In this seminar students will pursue advanced independent dance research and writing projects supported by a community of fellow student scholars. In class we will first consider contexts for this work by surveying in broad strokes the terrain of dance scholarship to register past and current interests, questions and debates. We'll note prominent and missing voices, and key professional organizations and journals. We'll also briefly review the history of dance's climb into higher education, and imagine the future of dance studies. We'll look for new sites for and modes of discourse within the field, including those in which students might aim to publish in the future. Out of class students will develop and revise projects that should serve a diverse range of Division III or II or senior project research goals. Students might begin with a project in mind or not.
This course will examine dance through the lens of culture and culture through dance. We'll study past and current examples from around the world to consider the many roles dance plays, and the ways dance embodies, creates, transmits, changes and is bound by culture. Students will investigate dance's role in religion, rites of passage, politics, war, identity formation, medicine and social relations, and will discuss such issues as ownership and appropriation, tradition and change, influence and fusion. Students will hone skills of dance description and analysis informed by awareness of cultural biases and preferences, and will practice a variety of methodologies for dance research. Although some dances will be discussed in depth, the course is designed as a survey, hoping to serve as a foundation for future research or creative projects. While not a studio course, it will include bodily approaches to the material, but requires no experience in dance.
This course is designed for any student curious about design in motion. It will introduce theories and processes of movement composition and choreographic analysis. We'll work with movement prompts and structured improvisations to discover ways to generate movement, and to compose it into set forms. We'll question expectations about what dance, or a "good" dance is, and push to broaden movement preferences. In the process students will hone skills in perceiving, describing and interpreting compositional strategies in choreography. They'll also study works of established choreographers from a range of styles, examine in depth the work of a master artist, and learn to write analytically about choreography. Students will work with group forms in class, but craft assigned studies in solo form, leading to a final, complete dance performed in an informal showing. No previous experience in dance is required. Concurrent study of dance technique is encouraged.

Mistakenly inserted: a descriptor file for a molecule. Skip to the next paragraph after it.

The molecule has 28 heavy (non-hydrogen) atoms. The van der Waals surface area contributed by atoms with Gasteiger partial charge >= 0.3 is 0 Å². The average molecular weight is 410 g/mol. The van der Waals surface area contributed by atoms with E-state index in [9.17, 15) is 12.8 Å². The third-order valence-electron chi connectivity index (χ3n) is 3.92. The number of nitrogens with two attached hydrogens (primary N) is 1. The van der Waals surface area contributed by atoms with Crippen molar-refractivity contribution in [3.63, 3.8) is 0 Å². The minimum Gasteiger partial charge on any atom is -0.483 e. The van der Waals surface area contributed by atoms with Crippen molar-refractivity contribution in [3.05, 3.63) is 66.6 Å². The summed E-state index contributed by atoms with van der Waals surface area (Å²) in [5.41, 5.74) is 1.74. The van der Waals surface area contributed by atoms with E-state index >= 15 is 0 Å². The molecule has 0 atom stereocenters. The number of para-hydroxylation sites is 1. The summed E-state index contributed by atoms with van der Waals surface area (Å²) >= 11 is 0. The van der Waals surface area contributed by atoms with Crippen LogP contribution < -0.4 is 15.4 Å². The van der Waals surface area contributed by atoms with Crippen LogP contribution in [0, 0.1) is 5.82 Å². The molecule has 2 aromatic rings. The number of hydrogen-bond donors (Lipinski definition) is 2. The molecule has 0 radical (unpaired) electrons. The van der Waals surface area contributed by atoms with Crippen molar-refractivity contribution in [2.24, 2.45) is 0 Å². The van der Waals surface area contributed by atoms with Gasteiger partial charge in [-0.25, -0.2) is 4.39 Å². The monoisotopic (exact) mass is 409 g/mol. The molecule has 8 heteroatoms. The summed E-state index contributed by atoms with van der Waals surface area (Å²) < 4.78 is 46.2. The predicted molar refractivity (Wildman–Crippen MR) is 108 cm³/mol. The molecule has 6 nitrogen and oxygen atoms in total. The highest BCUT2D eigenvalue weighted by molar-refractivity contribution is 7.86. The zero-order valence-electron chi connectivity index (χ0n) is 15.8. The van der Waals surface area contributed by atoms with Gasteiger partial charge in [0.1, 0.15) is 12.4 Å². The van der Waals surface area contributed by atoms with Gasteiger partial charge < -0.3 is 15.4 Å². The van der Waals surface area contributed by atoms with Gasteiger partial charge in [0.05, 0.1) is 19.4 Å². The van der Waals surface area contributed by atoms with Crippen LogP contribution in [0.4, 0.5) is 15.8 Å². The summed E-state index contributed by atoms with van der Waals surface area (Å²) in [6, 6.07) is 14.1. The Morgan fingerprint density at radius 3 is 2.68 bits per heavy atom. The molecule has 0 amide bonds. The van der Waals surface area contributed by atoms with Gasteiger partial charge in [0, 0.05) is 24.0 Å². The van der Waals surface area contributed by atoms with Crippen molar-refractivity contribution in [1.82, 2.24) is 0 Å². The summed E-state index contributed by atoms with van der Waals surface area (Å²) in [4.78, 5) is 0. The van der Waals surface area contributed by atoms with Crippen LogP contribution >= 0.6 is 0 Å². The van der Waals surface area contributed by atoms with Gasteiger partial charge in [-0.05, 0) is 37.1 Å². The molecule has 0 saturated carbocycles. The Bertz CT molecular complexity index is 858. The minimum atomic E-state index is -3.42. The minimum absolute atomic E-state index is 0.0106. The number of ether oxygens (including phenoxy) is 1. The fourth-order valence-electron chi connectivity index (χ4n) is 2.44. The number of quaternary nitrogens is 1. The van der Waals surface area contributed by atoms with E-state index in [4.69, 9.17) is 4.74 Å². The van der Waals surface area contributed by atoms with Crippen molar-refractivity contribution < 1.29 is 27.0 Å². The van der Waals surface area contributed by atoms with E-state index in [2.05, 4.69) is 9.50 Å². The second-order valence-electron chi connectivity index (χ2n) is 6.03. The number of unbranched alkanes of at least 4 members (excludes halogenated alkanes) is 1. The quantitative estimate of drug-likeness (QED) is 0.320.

This course will explore ways dance-movement and related arts/embodiment practices contribute to health and healing (broadly defined) and stimulate imagination and creativity in individuals and communities. In class students will learn and practice a form of embodied research and expression know as Contemplative Dance/Authentic Movement to develop capacities for listening to themselves and others, and to ground their research into the course's themes in personal movement practices. Students also will examine historical and contemporary examples of dance-movement used by a variety of people and cultures to enhance health, wellbeing and creativity. Readings will be drawn from studies in dance/movement therapy, the arts in healthcare and Authentic Movement, and biographical, historical or ethnographic accounts of dances of healing, ritual, trance and community nurturing. Students will consider different forms of documentation including first person narratives, metaphoric-intuitive descriptions, and physically tangible, measureable observations as they develop written final projects. No dance experience necessary.